There were decades of arguments with varying Romanov relatives and Bolshevik officials, votes of authenticity from the whole range of different European royals that could qualify for an opinion about Anastasia's fate. It's quite dry reading at times, but easy to keep up with thanks to Lovell's clear, concise prose. There's a fascinating barrage of characters, coloring the whole scope from perfectly malicious maniacs (Youssoupov, anyone) to former servants of the house of Romanov that remain loyal to Anderson their entire lives (Gleb Botkin).

The most disturbing part of this book is that so many relatives, friends, and Russian emigres did in fact believe Anderson; the whole world watched her while her case was argued over decades, and as she suffered numerous breakdowns. Onlookers were desperate to believe that the Revolution would not have so violently murdered the entire royal family, and clung to the image of this confused and lost young woman for solace in a war-torn, socially demoralized world.

Lovell died before the DNA test results came through, yet fully believed he had done the right thing in telling this woman's story. It is truly a revealing look at the process of untangling a historical mystery. Beware, though: sometimes the details of all the proceedings can seem a bit repetitive!

Anastasia: The Lost Princess
ISBN: 0312111339 

Tuesday, March 8, 2011

Our Mutual Friend, Charles Dickens

Charles Dickens is typically an author that requires a lot of my attention; it can be hard work. Our Mutual Friend, though, wasn't too bad. Probably not the light reading I should have gone for on that eight hour flight, but it made for an interesting look from airport security when I had to empty out my purse! I digress...

Dickens' scope in characters alone is remarkable in this novel; the middle/lower class of London and it's inhabitants make for the bulk of the story, as we watch them attempt a renegotiating of their stations, by hook or by crook. The silliest of the novels chapters was the Greco-Romanesque chorus, made up of the aristocracy, lords, etc of London life. Their shallow banter highlighted the difference in life experiences to be had based on social status; they cajoled and bantered as the more central characters to the plot struggled for life and love.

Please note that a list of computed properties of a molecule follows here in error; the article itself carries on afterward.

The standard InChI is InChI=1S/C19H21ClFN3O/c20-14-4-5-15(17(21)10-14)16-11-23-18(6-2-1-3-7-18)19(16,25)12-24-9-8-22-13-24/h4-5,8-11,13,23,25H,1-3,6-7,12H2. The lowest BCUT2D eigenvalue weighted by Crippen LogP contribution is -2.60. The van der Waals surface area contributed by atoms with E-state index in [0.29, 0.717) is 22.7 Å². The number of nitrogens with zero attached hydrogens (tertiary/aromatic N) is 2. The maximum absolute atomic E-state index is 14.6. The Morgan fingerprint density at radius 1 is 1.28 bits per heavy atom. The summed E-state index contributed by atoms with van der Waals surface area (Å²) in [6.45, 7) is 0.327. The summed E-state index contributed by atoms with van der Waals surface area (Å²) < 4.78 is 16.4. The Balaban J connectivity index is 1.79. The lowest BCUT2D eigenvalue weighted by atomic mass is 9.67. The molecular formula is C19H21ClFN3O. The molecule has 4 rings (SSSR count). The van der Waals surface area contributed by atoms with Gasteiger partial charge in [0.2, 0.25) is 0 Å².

Also, Dickens tips his hat to the ever problematic racial issues of London with his character Riah; he continues to persevere in his wisdom despite being scorned by most characters for his being Jewish, and helps to rescue Lizzie Hexam from Bradley Headstone's attentions for a while. I found the saddest moment in the novel to be Riah's conversation with Miss Jenny towards the end of the novel, when he apologizes for having fooled her, but was sad that it was so easy to fool everyone that he was a cold-hearted man, simply because it was expected of Jews.

Dickens' novel is ever mysterious and full of life. While it is a good chunk to read, don't be too intimidated; it's worth the effort!

Our Mutual Friend (Oxford World Classics)
ISBN: 0199536252 

About the Author...

In recent years, I've been a dedicated Goodreads reviewer. Last week an author (whom I will not name) I greatly respect wrote something kind about my review of their book, and it inspired me to begin a book blog!

I didn't go to school for literature or English, so please bear with me. I may not have the vernacular down, but I hope to be able to lead you towards titles you'll enjoy or appreciate! My passion for reading knows no bounds!

My reading goals are quite ordinary, I think: read all novels awarded the Pulitzer and Man Booker, and during the year 2011 I hope to read at least one hundred books. So far, I've read twenty two. Here's hoping!

I suppose I should introduce myself! I read for pleasure and the broadening of my own mind; I don't read for fluff's sake very often. I like literature, both classic and modern. I enjoy the odd biography from time to time, although I admit even four years after graduating from university, I am a bit burnt out on nonfiction. I'm happily married, and an avid hiker and gardener! I read like it's my job. I set myself daily reading goals, aiming towards the annual book total. I buy books second hand and new no matter how many I all ready own that I haven't gotten to yet. I'm not an e-reader, but I'll keep my opinions on those little devices to myself; whatever keeps the masses reading is O.K. by me!

If there's a book you think I'd like, share. If you disagree, share that too! I love discussion; I've tried joining a book club previously but I wasn't overly impressed with the choice of books. Goodreads has served me well in that capacity!

I hope to post a review every Wednesday and Saturday, however long or short my blurb may be. Expect some guest posts once in a blue moon, too! Thanks for stopping by!